Masks are Tools for Discrimination
Our schools are failing our children. It is no secret our kids are suffering more under covid policy than they do from the virus. School boards are sitting on their hands, giving away their power to protect our children from the physical and psychological harms they’re enduring from damaging policies and mandates.
If there is any symbol for disastrous covid policy, it is the mask. It stifles communication. It separates our smiling faces more than a six-foot imaginary distance ever could. It divides Americans by being a visible mark of compliance, and therefore a tool for manufactured discrimination based on vaccine status, religion, cultural norms and political speech.
Shifting public health guidance, and mandates that defy common sense have kept Americans in a state of uncertainty.
As Mr. Butts of Indiana so clearly stated, parents and kids now have to check mask requirements along with the weather report. But constantly changing rules from officials laying claim to the health of our children from outside our communities shockingly hasn’t been a red flag to our school boards. Board members continue to think they have to bow to rules from the federal government (or hide behind them in fear).
When we are uncertain, when we are scared, or angry, or when we are concerned for ourselves and others, we are at our most vulnerable. But we are also at our most powerful to make meaningful change.
There is no authority for a federal mask mandate.
Why is it so hard to see which way the wind is blowing on mask recommendations? Because the first guidance we got from “America’s Doctor” himself was right on the money:
“Wearing a mask might make people feel a little bit better and it might even block a droplet, but it’s not providing the perfect protection that people think that it is. And often, there are unintended consequences.”[ii]
The science on mask use was clear. Dr. Fauci summarized it on March 8, 2020, “There’s no reason to be walking around with a mask.”
In the beginning of lockdown times, we were told masks weren’t effective for public use and to save them for health workers. But then in April 2020 the White House did an about face and we were told to mask up to prevent something called asymptomatic spread. Fall ushered in CDC guidance for schools, which included masks and other isolation methods. A year post-emergency declaration, in January 2021, President Biden took office and quickly issued executive orders requiring masks on all federal grounds and directing agencies to “require masks to be worn in compliance with CDC guidelines” on planes, trains, boats, busses and other ways we get around.[iii] After the EUA vaccine roll-outs in early 2021, CDC declared in May 2021 masks were not necessary in indoor settings for the vaccinated. However, in Summer 2021 CDC recommended masks for all K-12 students and school staff regardless of vaccination status. Next, the claimed Omicron surge sent a wave of mask mandates through our communities and schools once again regardless of vaccination status.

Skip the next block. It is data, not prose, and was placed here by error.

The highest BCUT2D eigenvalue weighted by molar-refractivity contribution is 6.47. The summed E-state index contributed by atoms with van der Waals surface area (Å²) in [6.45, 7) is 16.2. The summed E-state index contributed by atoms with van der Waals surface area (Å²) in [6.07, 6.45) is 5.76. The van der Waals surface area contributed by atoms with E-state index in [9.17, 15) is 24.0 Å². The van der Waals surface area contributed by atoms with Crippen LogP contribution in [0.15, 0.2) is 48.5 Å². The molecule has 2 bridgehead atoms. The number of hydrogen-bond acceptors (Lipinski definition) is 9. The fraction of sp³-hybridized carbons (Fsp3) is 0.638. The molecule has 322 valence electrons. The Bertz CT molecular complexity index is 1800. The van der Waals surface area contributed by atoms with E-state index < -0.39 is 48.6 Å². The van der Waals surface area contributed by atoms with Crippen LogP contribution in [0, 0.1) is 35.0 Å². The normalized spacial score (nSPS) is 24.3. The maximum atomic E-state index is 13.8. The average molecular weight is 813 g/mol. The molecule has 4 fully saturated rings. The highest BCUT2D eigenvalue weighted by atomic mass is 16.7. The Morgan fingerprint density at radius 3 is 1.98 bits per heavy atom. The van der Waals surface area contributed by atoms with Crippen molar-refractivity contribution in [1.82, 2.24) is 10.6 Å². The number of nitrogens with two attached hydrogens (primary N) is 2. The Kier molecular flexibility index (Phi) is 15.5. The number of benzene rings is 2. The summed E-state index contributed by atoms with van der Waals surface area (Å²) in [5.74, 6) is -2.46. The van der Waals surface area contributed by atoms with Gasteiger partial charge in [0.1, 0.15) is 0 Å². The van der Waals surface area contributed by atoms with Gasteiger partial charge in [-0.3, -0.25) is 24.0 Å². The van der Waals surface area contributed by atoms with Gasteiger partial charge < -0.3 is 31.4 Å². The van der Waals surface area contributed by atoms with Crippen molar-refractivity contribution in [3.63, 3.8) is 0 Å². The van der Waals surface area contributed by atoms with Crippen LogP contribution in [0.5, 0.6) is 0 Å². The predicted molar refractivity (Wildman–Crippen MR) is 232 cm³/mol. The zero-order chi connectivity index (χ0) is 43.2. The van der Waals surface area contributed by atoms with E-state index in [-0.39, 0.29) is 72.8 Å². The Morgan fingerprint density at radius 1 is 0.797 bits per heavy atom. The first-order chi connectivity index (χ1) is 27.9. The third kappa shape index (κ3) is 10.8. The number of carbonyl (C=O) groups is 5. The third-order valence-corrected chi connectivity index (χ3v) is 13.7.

In reality, covid rules (including masks) come down to what the White House “thought people would be able to tolerate,” as was directly admitted by CDC Director Rochelle Walensky when questioned on changing isolation guidance.[iv]
I say to-mask-oh, you say to-not-oh. (Let’s call the whole thing off.)
Most states eliminated mask orders after the CDC’s declaration in May 2021 that vaccinated people no longer needed to mask. However, once the narrative shifted to Omicron, nine states renewed their mask orders for all people in indoor places: California, Delaware, Hawaii, Illinois, Nevada, New Mexico, New York, Oregon and Washington.[v] Washington also required masks outdoors for crowded events. Localities across the country have chosen to impose their own mandates in states where the governor has not acted.
This leaves a patchwork of mask requirements that could truly have one putting on a mask in one store, driving down the road to a restaurant with no requirement, and going further down the line only to face a mandate again.
There is a landslide of lawsuits happening around the country, in state and federal courts, over masks. There are too many to list here, and most are not final as they are making their way through the legal process, so here is a selection.
- In March 2021, Wisconsin Supreme Court struck down the statewide mask mandate.[vi]
- In April 2021, Kansas’ legislature revoked a statewide mask order made by the Governor.
- In May 2021, South Carolina Governor McMaster issued an executive order that included banning mask mandates.
- December 2021, Pennsylvania Supreme Court threw out the school mask mandate.[vii]
- Missouri Attorney General Eric Schmitt has sued 45 school districts with mask mandates, seeking to halt them.[viii]
- New Yorkers are dealing with on-again-off-again mask litigation. At the end of January a judge struck down the mandate, only to see it re-instated by an appeals court.[ix]
What about the busses?
Transportation, including school busses and air travel, are being put through the legal wringer as well. Unlike the general “guidance” given by the CDC, the transportation mandates are relying upon the president’s executive orders from January 2021, and an “Order” subsequently published in the Federal Register. It would be this publication that makes people (especially school boards) think they have no choice when it comes to masks on school busses.